Central Peak Gullies
NASA/JPL/University of Arizona
Central Peak Gullies
ESP_013071_1365  Science Theme: Fluvial Processes
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This image is of the eastern half of the central peak of Lohse Crater located in the southern hemisphere.

The crater itself is highly degraded and is roughly 80 miles in diameter. Of specific interest are the pristine looking gullies that appear to have sourced from layers below the top of this uplifted region.

Smaller gullies appear to emanate in all directions from the uplifted region, but of special interest is the larger gully located on the northern most slope of the central peak. This gully has a larger alcove and a better developed debris apron than surrounding gullies. This implies that either this gully formed over a longer time period or that more fluid was involved in its formation.

Gullies are present on many slopes on Mars, especially between the latitudes of 30 and 70 degrees in both hemispheres. Gullies are formed by fluids and have three distinct parts to them: an eroded “alcove” at the top, a sometimes sinuous “channel” section, and finally a large “debris apron” where the material eroded by the gully is deposited.

Written by: HiRISE Science Team   (3 June 2009)

This is a stereo pair with ESP_012926_1365.

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Acquisition date
10 May 2009

Local Mars time:
15:02

Latitude (centered)
-43.346°

Longitude (East)
343.089°

Range to target site
274.0 km (171.2 miles)

Original image scale range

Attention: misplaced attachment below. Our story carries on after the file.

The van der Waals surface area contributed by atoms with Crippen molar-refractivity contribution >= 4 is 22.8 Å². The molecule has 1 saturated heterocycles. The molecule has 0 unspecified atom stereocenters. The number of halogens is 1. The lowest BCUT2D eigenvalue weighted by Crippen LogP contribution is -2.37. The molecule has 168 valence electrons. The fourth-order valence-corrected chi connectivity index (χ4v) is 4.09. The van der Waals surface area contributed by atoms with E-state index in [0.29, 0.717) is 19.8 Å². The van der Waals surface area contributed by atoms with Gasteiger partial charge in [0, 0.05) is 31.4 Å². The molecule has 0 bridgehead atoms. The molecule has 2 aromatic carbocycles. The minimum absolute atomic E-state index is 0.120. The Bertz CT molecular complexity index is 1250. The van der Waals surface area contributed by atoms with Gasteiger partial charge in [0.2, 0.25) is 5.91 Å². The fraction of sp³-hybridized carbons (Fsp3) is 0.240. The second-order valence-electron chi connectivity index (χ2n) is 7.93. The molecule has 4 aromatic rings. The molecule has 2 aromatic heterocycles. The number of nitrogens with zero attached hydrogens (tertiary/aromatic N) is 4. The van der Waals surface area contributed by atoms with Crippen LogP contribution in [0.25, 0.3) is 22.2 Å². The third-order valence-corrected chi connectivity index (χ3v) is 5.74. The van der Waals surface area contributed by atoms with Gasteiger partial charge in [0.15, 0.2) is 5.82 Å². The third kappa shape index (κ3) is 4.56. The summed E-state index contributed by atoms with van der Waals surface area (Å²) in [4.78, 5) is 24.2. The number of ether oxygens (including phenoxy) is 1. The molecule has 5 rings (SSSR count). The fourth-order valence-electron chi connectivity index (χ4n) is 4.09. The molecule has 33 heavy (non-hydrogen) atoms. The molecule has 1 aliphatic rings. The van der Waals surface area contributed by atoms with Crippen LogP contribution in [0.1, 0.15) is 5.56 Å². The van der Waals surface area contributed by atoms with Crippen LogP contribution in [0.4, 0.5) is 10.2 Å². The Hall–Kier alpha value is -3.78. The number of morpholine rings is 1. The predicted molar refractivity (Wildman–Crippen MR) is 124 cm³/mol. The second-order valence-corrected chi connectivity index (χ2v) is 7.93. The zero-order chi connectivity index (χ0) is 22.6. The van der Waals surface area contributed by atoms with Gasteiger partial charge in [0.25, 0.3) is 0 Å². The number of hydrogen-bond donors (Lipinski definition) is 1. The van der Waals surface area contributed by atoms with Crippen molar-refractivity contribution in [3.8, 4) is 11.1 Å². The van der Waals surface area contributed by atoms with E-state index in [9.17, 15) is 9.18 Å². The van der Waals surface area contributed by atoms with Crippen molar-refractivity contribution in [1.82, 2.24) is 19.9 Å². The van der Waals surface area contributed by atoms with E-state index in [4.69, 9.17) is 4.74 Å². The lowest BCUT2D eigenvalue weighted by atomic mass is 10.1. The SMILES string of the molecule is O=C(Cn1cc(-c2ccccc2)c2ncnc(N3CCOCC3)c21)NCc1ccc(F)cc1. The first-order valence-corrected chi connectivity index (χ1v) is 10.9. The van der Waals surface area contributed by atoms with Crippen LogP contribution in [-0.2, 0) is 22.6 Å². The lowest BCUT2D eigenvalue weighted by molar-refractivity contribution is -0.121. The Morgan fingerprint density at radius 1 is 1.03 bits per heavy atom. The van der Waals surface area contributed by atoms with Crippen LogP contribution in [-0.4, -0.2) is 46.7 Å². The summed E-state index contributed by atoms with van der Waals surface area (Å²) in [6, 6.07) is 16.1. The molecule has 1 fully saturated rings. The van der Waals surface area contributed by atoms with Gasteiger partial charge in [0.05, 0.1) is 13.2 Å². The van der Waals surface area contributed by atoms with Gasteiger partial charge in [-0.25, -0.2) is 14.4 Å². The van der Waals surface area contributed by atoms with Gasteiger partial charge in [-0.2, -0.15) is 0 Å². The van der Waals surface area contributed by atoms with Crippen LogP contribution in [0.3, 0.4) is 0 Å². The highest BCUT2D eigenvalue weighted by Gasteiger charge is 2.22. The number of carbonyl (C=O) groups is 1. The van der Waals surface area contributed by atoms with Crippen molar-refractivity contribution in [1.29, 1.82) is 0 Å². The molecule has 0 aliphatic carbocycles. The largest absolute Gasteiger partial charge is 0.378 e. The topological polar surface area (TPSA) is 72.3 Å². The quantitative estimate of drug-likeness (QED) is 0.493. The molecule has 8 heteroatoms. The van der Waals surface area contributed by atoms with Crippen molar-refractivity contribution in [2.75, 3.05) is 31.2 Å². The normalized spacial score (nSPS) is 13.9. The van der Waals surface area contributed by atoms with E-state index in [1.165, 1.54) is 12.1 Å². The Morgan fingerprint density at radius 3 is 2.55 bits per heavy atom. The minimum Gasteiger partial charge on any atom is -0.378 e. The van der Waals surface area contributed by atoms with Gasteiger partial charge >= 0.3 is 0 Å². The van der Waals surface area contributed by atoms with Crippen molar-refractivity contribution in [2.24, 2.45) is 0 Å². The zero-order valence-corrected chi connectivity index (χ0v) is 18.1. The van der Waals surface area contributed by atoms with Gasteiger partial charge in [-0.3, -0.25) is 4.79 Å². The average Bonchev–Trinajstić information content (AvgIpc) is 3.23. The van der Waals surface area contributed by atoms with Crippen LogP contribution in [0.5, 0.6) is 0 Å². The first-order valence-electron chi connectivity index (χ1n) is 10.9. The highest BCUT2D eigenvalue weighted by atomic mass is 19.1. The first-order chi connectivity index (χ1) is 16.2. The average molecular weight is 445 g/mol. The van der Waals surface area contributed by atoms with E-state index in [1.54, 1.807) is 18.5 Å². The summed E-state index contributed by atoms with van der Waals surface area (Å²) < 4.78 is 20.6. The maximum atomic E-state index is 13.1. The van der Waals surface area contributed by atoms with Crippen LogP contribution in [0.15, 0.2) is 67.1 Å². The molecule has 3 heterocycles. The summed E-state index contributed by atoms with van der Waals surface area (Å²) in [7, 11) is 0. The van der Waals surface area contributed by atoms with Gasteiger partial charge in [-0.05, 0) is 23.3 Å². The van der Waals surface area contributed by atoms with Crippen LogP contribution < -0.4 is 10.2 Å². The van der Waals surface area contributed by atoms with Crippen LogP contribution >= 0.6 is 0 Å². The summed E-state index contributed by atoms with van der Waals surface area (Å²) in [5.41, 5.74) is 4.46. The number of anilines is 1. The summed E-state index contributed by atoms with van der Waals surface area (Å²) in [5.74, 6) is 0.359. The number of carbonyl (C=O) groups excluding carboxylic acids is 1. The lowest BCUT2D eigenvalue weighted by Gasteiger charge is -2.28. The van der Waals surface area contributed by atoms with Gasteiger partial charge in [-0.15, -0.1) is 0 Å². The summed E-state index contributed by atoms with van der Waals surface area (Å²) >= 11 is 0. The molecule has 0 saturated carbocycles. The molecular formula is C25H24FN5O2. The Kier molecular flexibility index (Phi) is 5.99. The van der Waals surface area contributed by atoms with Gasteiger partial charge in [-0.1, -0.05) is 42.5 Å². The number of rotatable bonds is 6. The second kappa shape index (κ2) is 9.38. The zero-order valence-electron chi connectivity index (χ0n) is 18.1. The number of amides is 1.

54.8 cm/pixel (with 2 x 2 binning) so objects ~164 cm across are resolved

Map projected scale
50 cm/pixel and North is up

Map projection
Equirectangular

Emission angle:
23.6°

Phase angle:
64.4°

Solar incidence angle
41°, with the Sun about 49° above the horizon

Solar longitude
263.4°, Northern Autumn

North azimuth:
95°

Sub-solar azimuth:
16.2°
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NASA/JPL/University of Arizona



Postscript
For information about NASA and agency programs on the Web, visit: http://www.nasa.gov. NASA's Jet Propulsion Laboratory, a division of the California Institute of Technology in Pasadena, Calif., manages the Mars Reconnaissance Orbiter for NASA's Science Mission Directorate, Washington. Lockheed Martin Space Systems is the prime contractor for the project and built the spacecraft. The HiRISE camera was built by Ball Aerospace and Technology Corporation and is operated by the University of Arizona. The image data were processed using the U.S. Geological Survey’s ISIS3 software.